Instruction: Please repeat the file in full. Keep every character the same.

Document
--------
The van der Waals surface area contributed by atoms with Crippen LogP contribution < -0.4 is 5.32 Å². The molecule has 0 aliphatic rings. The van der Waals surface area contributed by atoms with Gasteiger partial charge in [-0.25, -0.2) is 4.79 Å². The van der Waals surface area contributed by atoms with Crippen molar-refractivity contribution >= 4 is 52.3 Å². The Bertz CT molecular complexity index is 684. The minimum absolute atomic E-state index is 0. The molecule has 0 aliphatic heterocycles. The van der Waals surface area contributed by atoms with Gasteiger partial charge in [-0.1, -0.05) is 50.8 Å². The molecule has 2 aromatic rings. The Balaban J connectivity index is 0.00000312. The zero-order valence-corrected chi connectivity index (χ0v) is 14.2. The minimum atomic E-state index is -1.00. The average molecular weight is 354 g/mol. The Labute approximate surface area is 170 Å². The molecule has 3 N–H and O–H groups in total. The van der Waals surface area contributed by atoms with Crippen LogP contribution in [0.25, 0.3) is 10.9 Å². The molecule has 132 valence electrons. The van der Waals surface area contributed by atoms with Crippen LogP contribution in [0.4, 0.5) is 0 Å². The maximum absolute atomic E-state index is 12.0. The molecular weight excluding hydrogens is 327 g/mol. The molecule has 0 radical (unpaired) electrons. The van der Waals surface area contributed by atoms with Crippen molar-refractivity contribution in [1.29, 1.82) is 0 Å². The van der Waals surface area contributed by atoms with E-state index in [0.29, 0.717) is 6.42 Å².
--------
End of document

The van der Waals surface area contributed by atoms with Crippen LogP contribution < -0.4 is 5.32 Å². The molecule has 0 aliphatic rings. The van der Waals surface area contributed by atoms with Gasteiger partial charge in [-0.25, -0.2) is 4.79 Å². The van der Waals surface area contributed by atoms with Crippen molar-refractivity contribution >= 4 is 52.3 Å². The Bertz CT molecular complexity index is 684. The minimum absolute atomic E-state index is 0. The molecule has 0 aliphatic heterocycles. The van der Waals surface area contributed by atoms with Gasteiger partial charge in [-0.1, -0.05) is 50.8 Å². The molecule has 2 aromatic rings. The Balaban J connectivity index is 0.00000312. The zero-order valence-corrected chi connectivity index (χ0v) is 14.2. The minimum atomic E-state index is -1.00. The average molecular weight is 354 g/mol. The Labute approximate surface area is 170 Å². The molecule has 3 N–H and O–H groups in total. The van der Waals surface area contributed by atoms with Crippen LogP contribution in [0.25, 0.3) is 10.9 Å². The molecule has 132 valence electrons. The van der Waals surface area contributed by atoms with Crippen LogP contribution in [0.4, 0.5) is 0 Å². The maximum absolute atomic E-state index is 12.0. The molecular weight excluding hydrogens is 327 g/mol. The molecule has 0 radical (unpaired) electrons. The van der Waals surface area contributed by atoms with Crippen molar-refractivity contribution in [1.29, 1.82) is 0 Å². The van der Waals surface area contributed by atoms with E-state index in [0.29, 0.717) is 6.42 Å².